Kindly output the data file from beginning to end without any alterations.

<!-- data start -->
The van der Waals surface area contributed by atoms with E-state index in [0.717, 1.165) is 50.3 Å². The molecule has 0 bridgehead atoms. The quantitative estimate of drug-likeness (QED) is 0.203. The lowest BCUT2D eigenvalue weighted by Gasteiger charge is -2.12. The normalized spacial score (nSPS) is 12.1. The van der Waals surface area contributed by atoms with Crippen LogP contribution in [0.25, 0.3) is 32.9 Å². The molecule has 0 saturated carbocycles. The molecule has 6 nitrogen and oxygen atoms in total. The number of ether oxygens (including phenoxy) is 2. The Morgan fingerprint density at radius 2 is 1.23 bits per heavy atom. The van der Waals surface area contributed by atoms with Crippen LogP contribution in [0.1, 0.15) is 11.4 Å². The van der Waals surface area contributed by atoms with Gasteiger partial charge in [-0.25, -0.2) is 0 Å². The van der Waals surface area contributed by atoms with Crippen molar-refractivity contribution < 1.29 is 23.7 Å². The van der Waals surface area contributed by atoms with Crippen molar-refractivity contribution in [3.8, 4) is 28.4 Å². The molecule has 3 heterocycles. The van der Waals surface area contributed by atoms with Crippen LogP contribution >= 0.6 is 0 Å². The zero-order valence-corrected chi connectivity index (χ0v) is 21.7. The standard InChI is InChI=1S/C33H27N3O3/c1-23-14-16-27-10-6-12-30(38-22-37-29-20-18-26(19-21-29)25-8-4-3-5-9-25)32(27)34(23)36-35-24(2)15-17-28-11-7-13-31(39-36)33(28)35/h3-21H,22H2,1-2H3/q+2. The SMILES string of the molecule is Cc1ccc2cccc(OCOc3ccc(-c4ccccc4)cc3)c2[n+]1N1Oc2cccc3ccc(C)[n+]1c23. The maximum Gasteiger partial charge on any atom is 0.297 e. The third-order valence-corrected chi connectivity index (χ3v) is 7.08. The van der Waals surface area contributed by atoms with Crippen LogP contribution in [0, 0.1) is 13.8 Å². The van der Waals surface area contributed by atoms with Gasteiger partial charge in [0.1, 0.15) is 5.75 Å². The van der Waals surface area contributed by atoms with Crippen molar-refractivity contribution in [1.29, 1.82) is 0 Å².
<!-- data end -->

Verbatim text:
The van der Waals surface area contributed by atoms with E-state index in [0.717, 1.165) is 50.3 Å². The molecule has 0 bridgehead atoms. The quantitative estimate of drug-likeness (QED) is 0.203. The lowest BCUT2D eigenvalue weighted by Gasteiger charge is -2.12. The normalized spacial score (nSPS) is 12.1. The van der Waals surface area contributed by atoms with Crippen LogP contribution in [0.25, 0.3) is 32.9 Å². The molecule has 0 saturated carbocycles. The molecule has 6 nitrogen and oxygen atoms in total. The number of ether oxygens (including phenoxy) is 2. The Morgan fingerprint density at radius 2 is 1.23 bits per heavy atom. The van der Waals surface area contributed by atoms with Crippen LogP contribution in [0.1, 0.15) is 11.4 Å². The van der Waals surface area contributed by atoms with Gasteiger partial charge in [-0.25, -0.2) is 0 Å². The van der Waals surface area contributed by atoms with Crippen molar-refractivity contribution < 1.29 is 23.7 Å². The van der Waals surface area contributed by atoms with Crippen molar-refractivity contribution in [3.8, 4) is 28.4 Å². The molecule has 3 heterocycles. The van der Waals surface area contributed by atoms with Crippen LogP contribution >= 0.6 is 0 Å². The zero-order valence-corrected chi connectivity index (χ0v) is 21.7. The standard InChI is InChI=1S/C33H27N3O3/c1-23-14-16-27-10-6-12-30(38-22-37-29-20-18-26(19-21-29)25-8-4-3-5-9-25)32(27)34(23)36-35-24(2)15-17-28-11-7-13-31(39-36)33(28)35/h3-21H,22H2,1-2H3/q+2. The SMILES string of the molecule is Cc1ccc2cccc(OCOc3ccc(-c4ccccc4)cc3)c2[n+]1N1Oc2cccc3ccc(C)[n+]1c23. The maximum Gasteiger partial charge on any atom is 0.297 e. The third-order valence-corrected chi connectivity index (χ3v) is 7.08. The van der Waals surface area contributed by atoms with Crippen LogP contribution in [0, 0.1) is 13.8 Å². The van der Waals surface area contributed by atoms with Gasteiger partial charge in [0.1, 0.15) is 5.75 Å². The van der Waals surface area contributed by atoms with Crippen molar-refractivity contribution in [1.29, 1.82) is 0 Å².